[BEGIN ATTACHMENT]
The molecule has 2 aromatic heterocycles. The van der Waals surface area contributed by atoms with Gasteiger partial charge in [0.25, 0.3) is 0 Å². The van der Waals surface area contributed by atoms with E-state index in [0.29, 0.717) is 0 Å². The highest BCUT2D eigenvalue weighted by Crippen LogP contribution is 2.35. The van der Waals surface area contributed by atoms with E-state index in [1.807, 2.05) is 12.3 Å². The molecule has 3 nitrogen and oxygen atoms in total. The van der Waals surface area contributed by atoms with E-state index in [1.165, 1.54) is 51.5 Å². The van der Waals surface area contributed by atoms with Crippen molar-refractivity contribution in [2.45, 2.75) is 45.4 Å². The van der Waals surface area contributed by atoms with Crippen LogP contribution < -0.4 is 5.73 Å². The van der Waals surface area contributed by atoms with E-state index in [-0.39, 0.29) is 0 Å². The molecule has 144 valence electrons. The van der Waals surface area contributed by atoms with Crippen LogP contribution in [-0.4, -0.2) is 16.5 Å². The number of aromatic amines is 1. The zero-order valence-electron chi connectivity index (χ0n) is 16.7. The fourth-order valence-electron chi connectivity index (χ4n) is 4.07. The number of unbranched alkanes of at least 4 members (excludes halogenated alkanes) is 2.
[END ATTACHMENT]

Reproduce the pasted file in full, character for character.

The molecule has 2 aromatic heterocycles. The van der Waals surface area contributed by atoms with Gasteiger partial charge in [0.25, 0.3) is 0 Å². The van der Waals surface area contributed by atoms with E-state index in [0.29, 0.717) is 0 Å². The highest BCUT2D eigenvalue weighted by Crippen LogP contribution is 2.35. The van der Waals surface area contributed by atoms with E-state index in [1.807, 2.05) is 12.3 Å². The molecule has 3 nitrogen and oxygen atoms in total. The van der Waals surface area contributed by atoms with E-state index in [1.165, 1.54) is 51.5 Å². The van der Waals surface area contributed by atoms with Crippen molar-refractivity contribution in [2.45, 2.75) is 45.4 Å². The van der Waals surface area contributed by atoms with Crippen LogP contribution < -0.4 is 5.73 Å². The van der Waals surface area contributed by atoms with E-state index in [-0.39, 0.29) is 0 Å². The molecule has 144 valence electrons. The van der Waals surface area contributed by atoms with Crippen LogP contribution in [-0.4, -0.2) is 16.5 Å². The number of aromatic amines is 1. The zero-order valence-electron chi connectivity index (χ0n) is 16.7. The fourth-order valence-electron chi connectivity index (χ4n) is 4.07. The number of unbranched alkanes of at least 4 members (excludes halogenated alkanes) is 2.